Congress passes $484B coronavirus relief bill
When the Coronavirus Aid, Relief and Economic Security Act (CARES Act I) was signed into law on March 27, 2020, it became the most comprehensive recovery act in the history of the country, valued at $2.3 trillion. The CARES Act I provided historic relief for American businesses and individuals, including direct payments to Americans, an aggressive expansion of unemployment insurance, billions of dollars in new aid to large and small businesses, and a new wave of funding for healthcare and other industries. (Click here for a collection of McDonald Hopkins insights into the CARES Act I.)
As it relates to small businesses, the CARES Act I introduced a Paycheck Protection Program (PPP) and SBA Economic Injury Disaster Loan (EIDL) program, providing substantial relief in the form of $350 billion for Small Business Administration (SBA) loan guarantees and subsidies and additional funding for SBA resources. Borrowers and lenders sprang into action as soon as possible after the Treasury Department announced the date loan applications would first be accepted, and the SBA processed more than 14 years worth of loans in less than 14 days – officially running out of funds on April 16. As of that date, the SBA had approved more than 1.6 million loans through almost 5,000 lenders for a total of over $342 billion.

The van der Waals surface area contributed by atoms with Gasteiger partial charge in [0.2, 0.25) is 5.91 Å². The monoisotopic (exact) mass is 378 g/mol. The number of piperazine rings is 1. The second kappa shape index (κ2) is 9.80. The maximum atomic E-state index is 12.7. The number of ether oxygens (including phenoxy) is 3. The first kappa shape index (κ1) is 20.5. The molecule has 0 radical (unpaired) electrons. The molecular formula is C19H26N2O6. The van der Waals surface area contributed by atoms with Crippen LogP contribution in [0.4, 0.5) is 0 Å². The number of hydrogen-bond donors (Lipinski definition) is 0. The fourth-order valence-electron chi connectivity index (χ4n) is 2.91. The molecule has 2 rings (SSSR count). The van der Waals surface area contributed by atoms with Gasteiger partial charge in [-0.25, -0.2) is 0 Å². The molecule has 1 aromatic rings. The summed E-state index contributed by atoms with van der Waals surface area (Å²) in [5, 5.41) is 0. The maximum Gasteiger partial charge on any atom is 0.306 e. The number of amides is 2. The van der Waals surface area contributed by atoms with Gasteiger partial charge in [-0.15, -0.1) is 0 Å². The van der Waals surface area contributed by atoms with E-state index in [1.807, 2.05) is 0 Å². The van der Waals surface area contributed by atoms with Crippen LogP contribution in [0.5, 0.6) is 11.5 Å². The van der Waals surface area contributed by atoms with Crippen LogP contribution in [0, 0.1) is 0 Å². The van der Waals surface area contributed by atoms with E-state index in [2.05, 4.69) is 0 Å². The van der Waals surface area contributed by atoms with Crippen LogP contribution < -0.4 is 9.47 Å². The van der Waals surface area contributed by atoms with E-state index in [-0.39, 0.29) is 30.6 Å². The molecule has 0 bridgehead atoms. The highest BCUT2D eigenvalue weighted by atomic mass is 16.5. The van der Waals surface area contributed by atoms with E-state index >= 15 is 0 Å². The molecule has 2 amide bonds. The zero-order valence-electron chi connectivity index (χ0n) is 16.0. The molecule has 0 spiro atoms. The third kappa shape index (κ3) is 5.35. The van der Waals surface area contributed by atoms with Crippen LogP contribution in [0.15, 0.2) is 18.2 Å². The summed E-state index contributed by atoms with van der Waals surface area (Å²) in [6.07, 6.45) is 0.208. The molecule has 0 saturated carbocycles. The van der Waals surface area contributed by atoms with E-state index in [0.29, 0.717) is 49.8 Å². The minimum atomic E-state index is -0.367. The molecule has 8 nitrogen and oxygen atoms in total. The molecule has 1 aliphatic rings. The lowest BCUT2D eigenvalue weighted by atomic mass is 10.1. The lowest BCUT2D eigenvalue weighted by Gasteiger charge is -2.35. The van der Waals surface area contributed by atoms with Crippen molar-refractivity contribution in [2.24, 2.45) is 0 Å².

Now, Congress is moving forward with the Paycheck Protection Program and Health Care Enhancement Act (CARES Act II). The CARES Act II, passed Tuesday, April 21, in the Senate and Thursday, April 23, in the House, increases the total amount available under the Paycheck Protection Program to $659 billion, which is an increase of $310 billion beyond the amount originally authorized in the CARES Act I. Of that sum, $60 billion is set aside for loans to be made through small and very small community banks and credit unions. The legislative intent for the set aside is to increase the opportunities for smaller businesses to access the PPP loans, assuming that the smaller financial institutions will more likely serve those businesses. The new CARES Act II does not require any other changes to the PPP. Lenders expect that promptly after President Donald Trump signs the CARES Act II, the SBA will announce that it is resuming processing applications for PPP loan guarantees.
The CARES Act II also includes an increase of $10 billion for EIDL grants and as specifically includes small agricultural businesses as eligible recipients. These businesses include food and fiber producers, ranching, and raising of livestock, aquaculture, and other farming and agricultural-related industries. The SBA will need to announce when it expects these grants to restart once the CARES Act II has been signed into law.